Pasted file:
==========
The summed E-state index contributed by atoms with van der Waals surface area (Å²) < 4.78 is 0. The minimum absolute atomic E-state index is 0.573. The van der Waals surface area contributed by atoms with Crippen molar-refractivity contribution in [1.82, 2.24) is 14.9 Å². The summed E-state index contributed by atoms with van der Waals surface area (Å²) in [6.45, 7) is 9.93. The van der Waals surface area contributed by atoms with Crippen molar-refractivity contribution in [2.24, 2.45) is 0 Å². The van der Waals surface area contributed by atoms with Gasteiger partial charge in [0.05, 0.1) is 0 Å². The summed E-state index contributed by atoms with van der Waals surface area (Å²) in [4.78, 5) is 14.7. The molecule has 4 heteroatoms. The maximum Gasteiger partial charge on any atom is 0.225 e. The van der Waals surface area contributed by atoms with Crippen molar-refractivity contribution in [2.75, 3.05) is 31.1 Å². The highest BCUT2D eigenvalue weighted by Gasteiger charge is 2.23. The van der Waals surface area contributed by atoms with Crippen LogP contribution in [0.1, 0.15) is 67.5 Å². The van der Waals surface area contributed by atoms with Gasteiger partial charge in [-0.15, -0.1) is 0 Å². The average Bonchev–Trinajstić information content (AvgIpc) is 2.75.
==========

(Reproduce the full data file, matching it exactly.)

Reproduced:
The summed E-state index contributed by atoms with van der Waals surface area (Å²) < 4.78 is 0. The minimum absolute atomic E-state index is 0.573. The van der Waals surface area contributed by atoms with Crippen molar-refractivity contribution in [1.82, 2.24) is 14.9 Å². The summed E-state index contributed by atoms with van der Waals surface area (Å²) in [6.45, 7) is 9.93. The van der Waals surface area contributed by atoms with Crippen molar-refractivity contribution in [2.24, 2.45) is 0 Å². The van der Waals surface area contributed by atoms with Gasteiger partial charge in [0.05, 0.1) is 0 Å². The summed E-state index contributed by atoms with van der Waals surface area (Å²) in [4.78, 5) is 14.7. The molecule has 4 heteroatoms. The maximum Gasteiger partial charge on any atom is 0.225 e. The van der Waals surface area contributed by atoms with Crippen molar-refractivity contribution in [2.75, 3.05) is 31.1 Å². The highest BCUT2D eigenvalue weighted by Gasteiger charge is 2.23. The van der Waals surface area contributed by atoms with Crippen LogP contribution in [0.1, 0.15) is 67.5 Å². The van der Waals surface area contributed by atoms with Gasteiger partial charge in [-0.15, -0.1) is 0 Å². The average Bonchev–Trinajstić information content (AvgIpc) is 2.75.